The 131st Annual Meeting (November 15-19, 2003) of APHA

The 131st Annual Meeting (November 15-19, 2003) of APHA

4185.0: Tuesday, November 18, 2003 - 3:40 PM

Abstract #72590

Relationship between depressive symptoms and smoking status among urban adolescents

Carolyn Agurcia, MA1, Paul Cinciripini, PhD2, Steven H Kelder, PhD, MPH3, and Alexander V. Prokhorov, MD, PhD2. (1) Center for Health Promotion and Prevention Research, UT-Houston School of Public Health, 7000 Fannin, Houston, TX 77030, 713--500-9678, Carolyn.A.Agurcia@uth.tmc.edu, (2) Department of Behavioral Sciences, UT MD Anderson Cancer Center, 1515 Holcombe Blvd, HMB 3.063.11, Houston, TX 77030, (3) School of Public Health, University of Texas Health Science Center at Houston, Center for Health Promotion and Prevention Research, 7000 Fannin, Suite 2658, Houston, TX 77030

Introduction: The relationship between adolescent depression and smoking tobacco is an important yet poorly understood factor in adolescent smoking behavior. We examined the relationship between symptoms of depression and tobacco use in a sample of urban adolescents. Methods: Data derived from the first wave of a longitudinal study of tobacco prevention and cessation using an interactive CD-ROM program (ASPIRE). Predominantly 10th grade adolescents completed a self-administered questionnaire that included questions on depressive symptoms (CES-DC) and current use of cigarettes. Demographics: The sample (n=1447) consisted of 58.5% females, mean age of 15.67 years ( .91). The self reported race/ethnicity was 57.5% Hispanics, 35.4% African Americans, 3.4% Caucasians and 3.7% other race/ethnicity. Current smoking status was reported as follows: 89.4% (n=1215) nonsmokers, 3.8% (n=51) former smokers and 6.8% (n=93) current smokers. Results: 27.1% (n=371) showed a moderate level of depressive symptoms evidenced by CES-DC (scores from 15-23) and 31.3% (429) of the total sample scores showed a high level of depressive symptoms (scores >=24). The proportion of former smokers, current smokers and non-smokers scoring in the moderate range (15-23) was 31.3% 30.3% and 26.8% respectively (2 = 11.2, p <.05. Additionally, the proportion of former smokers, current smokers and non-smokers scoring in the high range (>=24) was 39.6%, 41.6% and 30.3% respectively (2 = 6.4, p <.05). Conclusions: The evidence suggests that current and former smokers are more likely to experience depressive symptomtology, in comparison to nonsmokers. These rates are higher than expected in adolescent populations. Further analyses will evaluate these results.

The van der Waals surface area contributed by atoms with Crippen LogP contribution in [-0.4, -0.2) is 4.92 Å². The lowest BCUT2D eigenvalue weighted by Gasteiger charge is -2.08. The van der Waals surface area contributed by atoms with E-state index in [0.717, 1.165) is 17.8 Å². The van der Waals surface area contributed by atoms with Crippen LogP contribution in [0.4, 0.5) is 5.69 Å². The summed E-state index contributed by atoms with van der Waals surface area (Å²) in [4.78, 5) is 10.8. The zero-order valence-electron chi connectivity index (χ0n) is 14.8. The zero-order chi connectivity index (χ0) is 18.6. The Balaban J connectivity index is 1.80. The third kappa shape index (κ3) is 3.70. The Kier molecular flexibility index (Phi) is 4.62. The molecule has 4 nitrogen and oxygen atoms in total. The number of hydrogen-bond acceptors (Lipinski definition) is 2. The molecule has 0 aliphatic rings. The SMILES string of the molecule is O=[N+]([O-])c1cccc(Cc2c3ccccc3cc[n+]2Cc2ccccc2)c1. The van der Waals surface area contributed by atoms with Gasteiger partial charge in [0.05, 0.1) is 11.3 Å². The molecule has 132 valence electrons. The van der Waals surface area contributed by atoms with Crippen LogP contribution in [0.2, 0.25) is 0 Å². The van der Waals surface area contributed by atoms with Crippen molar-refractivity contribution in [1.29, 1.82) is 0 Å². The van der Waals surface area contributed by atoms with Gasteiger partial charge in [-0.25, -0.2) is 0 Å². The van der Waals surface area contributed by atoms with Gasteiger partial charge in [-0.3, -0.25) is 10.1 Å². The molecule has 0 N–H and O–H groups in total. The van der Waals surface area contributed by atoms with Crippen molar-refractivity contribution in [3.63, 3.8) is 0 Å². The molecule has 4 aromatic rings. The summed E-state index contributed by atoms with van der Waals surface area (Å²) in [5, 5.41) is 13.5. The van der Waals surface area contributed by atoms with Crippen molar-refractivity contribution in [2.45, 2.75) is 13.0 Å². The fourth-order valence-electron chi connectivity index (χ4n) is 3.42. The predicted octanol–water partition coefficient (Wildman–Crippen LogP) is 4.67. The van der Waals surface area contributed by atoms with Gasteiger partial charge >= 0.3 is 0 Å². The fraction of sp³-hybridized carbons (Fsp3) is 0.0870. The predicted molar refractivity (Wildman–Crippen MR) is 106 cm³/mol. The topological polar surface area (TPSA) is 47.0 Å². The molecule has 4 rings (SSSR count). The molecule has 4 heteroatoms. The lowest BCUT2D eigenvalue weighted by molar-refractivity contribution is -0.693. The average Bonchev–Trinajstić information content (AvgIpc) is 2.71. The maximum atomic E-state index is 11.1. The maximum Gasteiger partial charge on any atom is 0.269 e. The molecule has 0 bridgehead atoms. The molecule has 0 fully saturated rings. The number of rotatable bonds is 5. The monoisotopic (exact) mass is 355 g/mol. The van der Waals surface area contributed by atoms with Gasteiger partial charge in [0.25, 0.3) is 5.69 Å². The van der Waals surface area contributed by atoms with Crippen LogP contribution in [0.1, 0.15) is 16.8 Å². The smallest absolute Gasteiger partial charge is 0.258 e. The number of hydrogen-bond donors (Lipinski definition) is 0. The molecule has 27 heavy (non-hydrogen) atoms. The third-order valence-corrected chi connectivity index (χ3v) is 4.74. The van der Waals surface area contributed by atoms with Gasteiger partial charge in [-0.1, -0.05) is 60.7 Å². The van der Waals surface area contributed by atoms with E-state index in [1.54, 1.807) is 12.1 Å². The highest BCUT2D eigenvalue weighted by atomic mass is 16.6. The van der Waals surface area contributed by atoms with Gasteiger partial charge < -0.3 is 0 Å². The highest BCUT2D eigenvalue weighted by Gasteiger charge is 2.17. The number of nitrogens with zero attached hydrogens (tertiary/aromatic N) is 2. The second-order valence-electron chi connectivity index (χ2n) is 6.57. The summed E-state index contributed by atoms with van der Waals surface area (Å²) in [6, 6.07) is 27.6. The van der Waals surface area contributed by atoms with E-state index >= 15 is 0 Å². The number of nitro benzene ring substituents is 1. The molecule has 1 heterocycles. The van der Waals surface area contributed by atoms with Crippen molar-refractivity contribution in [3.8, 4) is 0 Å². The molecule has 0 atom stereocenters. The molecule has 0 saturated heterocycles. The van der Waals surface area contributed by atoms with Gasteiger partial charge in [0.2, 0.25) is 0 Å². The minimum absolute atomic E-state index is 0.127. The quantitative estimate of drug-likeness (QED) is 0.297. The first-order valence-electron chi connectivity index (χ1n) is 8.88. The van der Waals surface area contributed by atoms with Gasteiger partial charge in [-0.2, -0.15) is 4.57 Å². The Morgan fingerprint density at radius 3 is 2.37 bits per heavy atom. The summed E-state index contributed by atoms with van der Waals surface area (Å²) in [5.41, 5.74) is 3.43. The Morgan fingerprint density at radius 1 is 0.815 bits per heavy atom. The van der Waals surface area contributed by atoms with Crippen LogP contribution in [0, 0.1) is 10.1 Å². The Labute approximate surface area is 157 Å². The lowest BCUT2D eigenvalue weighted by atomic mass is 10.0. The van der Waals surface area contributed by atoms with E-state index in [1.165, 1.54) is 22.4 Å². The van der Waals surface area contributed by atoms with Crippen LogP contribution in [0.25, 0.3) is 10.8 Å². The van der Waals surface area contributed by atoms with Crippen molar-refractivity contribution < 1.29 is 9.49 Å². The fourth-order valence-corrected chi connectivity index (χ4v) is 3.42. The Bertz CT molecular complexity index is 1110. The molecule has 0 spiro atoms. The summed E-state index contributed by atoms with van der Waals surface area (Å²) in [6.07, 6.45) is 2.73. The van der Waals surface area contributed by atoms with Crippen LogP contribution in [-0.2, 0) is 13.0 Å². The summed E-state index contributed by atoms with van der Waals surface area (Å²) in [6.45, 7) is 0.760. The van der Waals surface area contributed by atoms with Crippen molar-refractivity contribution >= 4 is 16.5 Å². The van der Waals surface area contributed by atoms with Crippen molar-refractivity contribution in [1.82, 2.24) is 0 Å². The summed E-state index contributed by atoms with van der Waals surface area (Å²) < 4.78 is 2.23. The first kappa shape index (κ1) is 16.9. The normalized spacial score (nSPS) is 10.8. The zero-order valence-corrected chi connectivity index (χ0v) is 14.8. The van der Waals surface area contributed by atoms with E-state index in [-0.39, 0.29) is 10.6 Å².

Learning Objectives:

Keywords: Depression, Tobacco

Presenting author's disclosure statement:
I do not have any significant financial interest/arrangement or affiliation with any organization/institution whose products or services are being discussed in this session.

ASPIRE: A CD ROM-Based Smoking Prevention and Cessation Curriculum for Urban Youth

The 131st Annual Meeting (November 15-19, 2003) of APHA